Formally, it was called The International Military Tribunal for the Far East (IMTFE). Convened in late April, 1946, the purpose of this trial, also known as the Tokyo Trial, was to try the leaders of Japan for three kinds of war crimes.
Netflix, in conjunction with the Japanese TV Network called NHK, Don Carmody Television, and FATT Productions, has made this mini-series (4 episodes) available to its streaming service subscribers.
General Douglas MacArthur appointed 12 judges (the 12th was a replacement as one judge left to return home. These judges came from 11 countries – Australia, Canada, China, France, India, Netherlands, New Zealand, Philippines, UK., USA. and the Soviet Union.
The expectation was that the trial would last about 6 months. Instead it lasted 2 1/2 years, or about 1000 days.
MacArthur not only agreed to prosecute 28 Japanese leaders but he also approved the Charter which gave the Tribunal the right to prosecute the Japanese.
They would be charged in three categories.
- Crimes of Aggression
- Crimes against humanity
- Conventional war crimes
Using the Nuremberg Trials as the precedent, the President of the Tribunal, Sir William Webb from Australia, believed that they had the moral authority as well as the legal authority to try to convict the Japanese. Item # 1 would prove to be both a stumbling block as well as a controversial point in their judicial discussions.
Webb was played by Tim Ahern in this production.
The item #1 – Crimes of Aggression – was also known as Crimes against peace. The concept of this was to charge the top Japanese leaders with: leading, organizing, instigating, or being accomplices in the formulation or execution of a common plan or conspiracy to wage wars of aggression, and war or wars in violation of international law.
Said another way – this concept was the opposite of a self-defensive war effort.
The first of the justices to step up and disagree was the Indian Rabhabinod Pal, a Judge on the Calcutta High Court. He argued, in a lengthy dissenting opinion (over 1200 pages) that a) At the time of the crimes, there was no international law against waging an ‘aggressive’ war. The basics of that was the Japanese were being charged retroactively. He also argued that b) the argument of the prosecution was quite weak with regard to the conspiratorial aspects of waging an aggressive war, and c) there was nothing to show that these crimes were a product of government policy or that the Japanese government officials were directly responsible for the atrocities committed (like the events in Nanking, China, or the maltreatment and abuse of POWs).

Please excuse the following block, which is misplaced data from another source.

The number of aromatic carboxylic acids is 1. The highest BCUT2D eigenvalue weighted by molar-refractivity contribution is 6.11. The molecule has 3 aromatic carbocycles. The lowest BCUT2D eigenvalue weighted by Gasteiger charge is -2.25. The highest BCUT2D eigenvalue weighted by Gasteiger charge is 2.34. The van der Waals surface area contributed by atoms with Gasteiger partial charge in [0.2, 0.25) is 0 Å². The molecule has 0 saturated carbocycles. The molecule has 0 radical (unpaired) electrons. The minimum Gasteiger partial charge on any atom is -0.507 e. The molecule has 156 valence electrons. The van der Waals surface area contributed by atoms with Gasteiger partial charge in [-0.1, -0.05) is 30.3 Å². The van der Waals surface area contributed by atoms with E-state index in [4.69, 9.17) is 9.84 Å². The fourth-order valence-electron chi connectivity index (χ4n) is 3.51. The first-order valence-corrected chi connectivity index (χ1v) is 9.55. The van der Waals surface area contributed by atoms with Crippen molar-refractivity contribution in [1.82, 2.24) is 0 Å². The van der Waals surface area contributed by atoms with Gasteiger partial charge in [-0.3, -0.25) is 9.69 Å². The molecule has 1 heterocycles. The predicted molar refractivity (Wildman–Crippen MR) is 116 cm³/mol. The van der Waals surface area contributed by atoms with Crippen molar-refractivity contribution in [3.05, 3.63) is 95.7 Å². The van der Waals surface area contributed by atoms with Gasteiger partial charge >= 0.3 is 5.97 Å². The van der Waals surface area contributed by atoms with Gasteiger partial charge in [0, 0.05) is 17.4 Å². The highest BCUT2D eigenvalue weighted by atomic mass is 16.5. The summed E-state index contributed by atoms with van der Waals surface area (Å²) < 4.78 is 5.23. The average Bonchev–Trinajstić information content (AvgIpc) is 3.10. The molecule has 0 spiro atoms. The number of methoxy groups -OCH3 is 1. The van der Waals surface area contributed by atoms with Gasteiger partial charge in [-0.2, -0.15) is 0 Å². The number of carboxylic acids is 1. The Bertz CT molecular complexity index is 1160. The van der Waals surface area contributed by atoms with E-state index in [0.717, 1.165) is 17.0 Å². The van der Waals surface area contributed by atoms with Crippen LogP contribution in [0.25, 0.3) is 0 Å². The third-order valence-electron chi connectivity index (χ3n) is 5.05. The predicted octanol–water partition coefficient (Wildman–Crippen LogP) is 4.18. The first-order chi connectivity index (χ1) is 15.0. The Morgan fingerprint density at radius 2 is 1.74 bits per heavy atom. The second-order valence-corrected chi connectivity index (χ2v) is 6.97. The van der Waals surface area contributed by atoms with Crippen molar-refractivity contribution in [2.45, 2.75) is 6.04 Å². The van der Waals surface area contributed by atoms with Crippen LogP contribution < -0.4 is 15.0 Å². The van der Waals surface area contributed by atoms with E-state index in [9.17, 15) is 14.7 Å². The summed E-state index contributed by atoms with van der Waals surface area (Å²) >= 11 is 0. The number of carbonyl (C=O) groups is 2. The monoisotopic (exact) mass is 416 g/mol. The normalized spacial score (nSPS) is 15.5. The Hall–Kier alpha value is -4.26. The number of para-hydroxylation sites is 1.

Indian actor Irrfan Khan had the role of Justice Pal.
Also in the trenches (at least in the pre-verdict discussions) with Judge Pal was the Law Professor from New Utrecht University in the Netherlands, Professor Bert Röling.
Dutch actor Marcel Hensema played Röling.
On the other side of the ledger, meaning those who argued (most strenuously in favor of the prosecution) were the Scottish Judge, The Honorable Lord Patrick, the Chinese Judge, Mei ju-ao, and the Canadian, Edward Stuart McDougall, Justice of the Court of King’s Bench of Quebec. In today’s terms, they would be called the hawks.
Paul Freeman played Lord Patrick.
David Tse played Judge Mei.
Stephen McHattie played the Canadian McDougall.
The film has adopted an unusual format. All of the judges’ deliberations and discussions in chambers, or in ex-parte locations are all in color. But all of the scenes in the trial are presented in black and white newsreel footage style. These scenes not only look like actual newsreels but they sound like newsreels as well.
Here’s an example of a group of judges in chambers.
Here’s a view from the trial.
My takeaway from this mini-series is that discussions and arguments about 1) the right to try the case, 2) guilt or innocence, and the 3) deliberations of the penalties – were all quite well done and offered the viewers some tasty intellectual concepts to mull over.
The actors were uniformly excellent and the dialogues were well written. One needn’t be a historian or even a student of history to appreciate the fact that this trial was and might still be a kind of quagmire of conflicting legalities.
But as one of the justices commented – How will this ever stop, if not with us. Meaning if we don’t put our foot down now, history could be repeated. But as we all know, nothing on a printed page or a set of laws can ever achieve the amount of deterrence necessary.
So the conundrums presented were indeed worthwhile. But at what cost?
Since we know that the mini-series is based on factual events, we can assume a certain loss of surprise or even an unexpected event. Yes, knowing that 23 of 28 defendants were convicted, and that x number were sentenced to death by hanging, can leave us without dramatic high points.
But having said that, I can still say that this was a more than satisfying docudrama, and I’ll recommend the series.
Check out the trailer: